Young couples often use romantic terms like "chann" for the lover, meaning the moon, and "soni" for the beloved, meaning beautiful or gilded. They express their feelings with extraordinary similes, like comparing the beloved to a rose bud. For instance, they might say:

sun kurriye Punjab diye, / dukh tainu kis gal da hai soniye / sun kaliye gulab diye

In the game of love, both the lover and the beloved are seen as equal partners, often referring to each other as 'haani', meaning companion or partner.

For over a century, women in both rural and urban Punjab have favoured the Suthan Jhaga or Shalwar-Kameez as their traditional attire. Despite changing fashion trends, this outfit has stood the test of time and is now widely embraced by women of all ages across India. The chunni, or head cover, adds a touch of grace to the ensemble.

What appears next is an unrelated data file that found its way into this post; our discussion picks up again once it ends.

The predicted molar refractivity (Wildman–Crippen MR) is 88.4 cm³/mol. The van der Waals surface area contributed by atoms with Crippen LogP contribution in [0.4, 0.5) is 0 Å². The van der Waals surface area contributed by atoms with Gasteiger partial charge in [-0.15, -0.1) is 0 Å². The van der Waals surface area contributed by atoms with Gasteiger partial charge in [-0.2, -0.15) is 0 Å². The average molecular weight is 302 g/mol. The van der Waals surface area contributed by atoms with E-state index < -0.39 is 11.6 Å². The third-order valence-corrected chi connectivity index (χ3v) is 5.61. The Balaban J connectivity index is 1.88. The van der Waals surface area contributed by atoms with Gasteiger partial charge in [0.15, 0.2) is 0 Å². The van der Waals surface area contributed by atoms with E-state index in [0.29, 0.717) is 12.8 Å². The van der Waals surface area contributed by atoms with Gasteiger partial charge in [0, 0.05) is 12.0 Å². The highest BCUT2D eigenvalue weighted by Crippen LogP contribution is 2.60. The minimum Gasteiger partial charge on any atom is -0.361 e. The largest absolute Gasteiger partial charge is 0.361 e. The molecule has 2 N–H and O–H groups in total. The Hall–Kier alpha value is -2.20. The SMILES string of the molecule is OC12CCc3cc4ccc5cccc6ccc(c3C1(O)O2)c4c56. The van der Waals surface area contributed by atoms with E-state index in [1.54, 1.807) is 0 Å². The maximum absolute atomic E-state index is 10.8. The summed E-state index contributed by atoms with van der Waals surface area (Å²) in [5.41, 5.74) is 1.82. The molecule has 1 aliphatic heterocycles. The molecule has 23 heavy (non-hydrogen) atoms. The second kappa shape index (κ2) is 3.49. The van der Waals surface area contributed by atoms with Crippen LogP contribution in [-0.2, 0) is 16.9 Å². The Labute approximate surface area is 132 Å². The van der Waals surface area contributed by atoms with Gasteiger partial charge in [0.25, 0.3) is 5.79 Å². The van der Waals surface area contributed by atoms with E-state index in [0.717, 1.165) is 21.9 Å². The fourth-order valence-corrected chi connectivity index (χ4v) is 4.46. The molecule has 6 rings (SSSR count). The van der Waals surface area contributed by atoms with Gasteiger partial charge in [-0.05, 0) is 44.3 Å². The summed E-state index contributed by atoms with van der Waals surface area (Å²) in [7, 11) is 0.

Punjabi women were very careful about how they looked. They had their ways to make themselves look beautiful. They used things like traditional makeup and beauty stuff for their hair, eyes, eyebrows, teeth, lips, and hands. For their face, they used a special kind of pomade. It was made from finely ground orange peels mixed with besan or a paste made from wheat flour, butter, cream, and ghee. They also used kaajal to make their eyes look prettier.

There's a funny couplet that goes like this:  ‘kinwain pavan main akhian ch kajala, ke akhian ch tu wasda’. 

"How can I put kaajal in my eyes because you are residing there?" It's a playful way of expressing how someone's presence makes it impossible to do something as simple as applying kaajal.


*Based on an article by Pran Nevile, published in sikhchic.com on 10th October 2013